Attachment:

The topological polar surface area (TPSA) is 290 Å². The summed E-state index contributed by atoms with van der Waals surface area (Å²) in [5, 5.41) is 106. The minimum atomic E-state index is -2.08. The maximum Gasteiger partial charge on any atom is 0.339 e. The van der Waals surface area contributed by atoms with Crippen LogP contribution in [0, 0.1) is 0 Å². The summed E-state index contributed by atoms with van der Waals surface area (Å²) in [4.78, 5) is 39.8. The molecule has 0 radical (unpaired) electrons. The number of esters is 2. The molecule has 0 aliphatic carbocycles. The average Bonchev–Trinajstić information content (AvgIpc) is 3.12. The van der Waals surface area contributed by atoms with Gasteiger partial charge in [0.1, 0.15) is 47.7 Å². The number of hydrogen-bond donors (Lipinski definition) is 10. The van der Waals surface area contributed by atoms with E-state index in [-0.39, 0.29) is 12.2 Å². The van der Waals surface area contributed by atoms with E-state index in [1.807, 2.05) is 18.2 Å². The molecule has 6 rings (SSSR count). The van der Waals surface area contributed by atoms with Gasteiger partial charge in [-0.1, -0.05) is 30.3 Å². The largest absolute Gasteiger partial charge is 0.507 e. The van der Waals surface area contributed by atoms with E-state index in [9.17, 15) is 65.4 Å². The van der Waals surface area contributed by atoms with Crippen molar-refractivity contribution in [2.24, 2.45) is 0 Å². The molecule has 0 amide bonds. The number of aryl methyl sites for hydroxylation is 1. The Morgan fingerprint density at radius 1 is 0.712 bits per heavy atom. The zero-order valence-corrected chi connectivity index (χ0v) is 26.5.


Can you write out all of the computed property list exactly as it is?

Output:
The topological polar surface area (TPSA) is 290 Å². The summed E-state index contributed by atoms with van der Waals surface area (Å²) in [5, 5.41) is 106. The minimum atomic E-state index is -2.08. The maximum Gasteiger partial charge on any atom is 0.339 e. The van der Waals surface area contributed by atoms with Crippen LogP contribution in [0, 0.1) is 0 Å². The summed E-state index contributed by atoms with van der Waals surface area (Å²) in [4.78, 5) is 39.8. The molecule has 0 radical (unpaired) electrons. The number of esters is 2. The molecule has 0 aliphatic carbocycles. The average Bonchev–Trinajstić information content (AvgIpc) is 3.12. The van der Waals surface area contributed by atoms with Gasteiger partial charge in [0.1, 0.15) is 47.7 Å². The number of hydrogen-bond donors (Lipinski definition) is 10. The van der Waals surface area contributed by atoms with E-state index in [-0.39, 0.29) is 12.2 Å². The van der Waals surface area contributed by atoms with E-state index in [1.807, 2.05) is 18.2 Å². The molecule has 6 rings (SSSR count). The van der Waals surface area contributed by atoms with Gasteiger partial charge in [-0.1, -0.05) is 30.3 Å². The largest absolute Gasteiger partial charge is 0.507 e. The van der Waals surface area contributed by atoms with E-state index in [9.17, 15) is 65.4 Å². The van der Waals surface area contributed by atoms with Crippen molar-refractivity contribution in [2.24, 2.45) is 0 Å². The molecule has 0 amide bonds. The number of aryl methyl sites for hydroxylation is 1. The Morgan fingerprint density at radius 1 is 0.712 bits per heavy atom. The zero-order valence-corrected chi connectivity index (χ0v) is 26.5.